Downtown Faro as I knew it 25 years ago is gone – the hotel burned and the commercial complex is all empty. I went back to the visitor centre to find out where the grocery store and liquor store are hidden now, to stock up before going back to the motorhome.

I did find one section of Faro that looks quite normal – that is, almost fully occupied. The single-family-home section on the uppermost part of town has a few homes for sale, but is in generally good condition.

From upper Faro, I headed into the wilderness to the east, to the Mount Mye Sheep Centre. It’s located 8 km up the Blind Creek Road, seen in the next photo.

Blind Creek Road, Faro
Things were quiet at the Mount Mye Sheep Centre when I was there, but in a few weeks, Fannin sheep (or Fannin’s sheep) will be returning to the mountain slope it faces. At about the same time, thousands of sandhill cranes will be on their southward migration overhead. I will note here that, although the tourism page says: “Being in one of the most densely populated wildlife corridors, you will most likely encounter many species of wildlife during your visit in Faro”, I saw no animals larger than a squirrel during my 5 days in the area.

Mount Mye Sheep Centre, Faro
Back in Faro, here’s a look at the 9-hole golf course that runs through the middle of town. The level of maintenance of many spaces in Faro – notably the lawns and parks – is very high. Surprising given the fairly small tax base.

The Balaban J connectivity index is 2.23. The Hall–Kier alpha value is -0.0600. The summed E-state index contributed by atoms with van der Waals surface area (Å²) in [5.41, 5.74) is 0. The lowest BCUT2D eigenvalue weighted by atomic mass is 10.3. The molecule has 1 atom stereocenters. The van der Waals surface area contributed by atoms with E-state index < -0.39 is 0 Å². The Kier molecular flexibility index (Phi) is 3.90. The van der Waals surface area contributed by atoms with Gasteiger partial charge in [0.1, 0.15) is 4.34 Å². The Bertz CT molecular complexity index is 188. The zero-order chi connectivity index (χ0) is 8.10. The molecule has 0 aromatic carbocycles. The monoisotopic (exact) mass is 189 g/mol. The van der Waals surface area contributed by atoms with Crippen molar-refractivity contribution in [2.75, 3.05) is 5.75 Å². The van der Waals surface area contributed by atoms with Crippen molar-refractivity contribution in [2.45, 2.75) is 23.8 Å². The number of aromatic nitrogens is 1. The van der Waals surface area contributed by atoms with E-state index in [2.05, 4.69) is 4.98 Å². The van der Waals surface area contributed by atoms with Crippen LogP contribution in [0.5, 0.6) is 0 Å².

Faro golf course
The 1960s Bombardier Muskeg in the photo below is sitting in front of what I think was a mechanical shop in the mine days. Posting this photo in my Yukon History & Abandoned Places group got the response that a couple are still working in the Klondike gold fields – a story and photos about one working on Stowe Creek in 1980-81 can be seen on Robin Trethewey’s Hotspring Lodge site.

1960s Bombardier Muskeg tracked vehicle
I wanted to see more of the Faro Mine if possible, so the next trail on my list was the Moose Trail. The visitor centre has a handout about it, but its not very accurate. On my 3rd pass along the road near the possible starting point, I found the trailhead, an ATV trail at Km 15.9 of the mine road.

Moose Trail at Faro, Yukon
Seven minutes from the mine road, I could see what I expected was the mine’s haul road ahead.

Moose Trail at Faro, Yukon
The ATV trail provides easy access to the haul road.

Moose Trail at Faro, Yukon
The haul road is huge, and provided a useful view over the mine property. The ATV trail then goes down into the forest again, and eventually leads to the back side of Mount Mye. It looks like a superb ATV trip.

Moose Trail at Faro, Yukon
At 3:30, it was time to get my errands done and get back to Drury Creek Campground where Bella and Molly were waiting for Tucker and I. First, I found the liquor store in a cul-de-sac with the school and recreation centre (and an empty strip mall). Then, I topped up the Tracker’s gas tank – the gas station in the next photo has been a 24-hour cardlock but that system died back in May and is now manned during the day.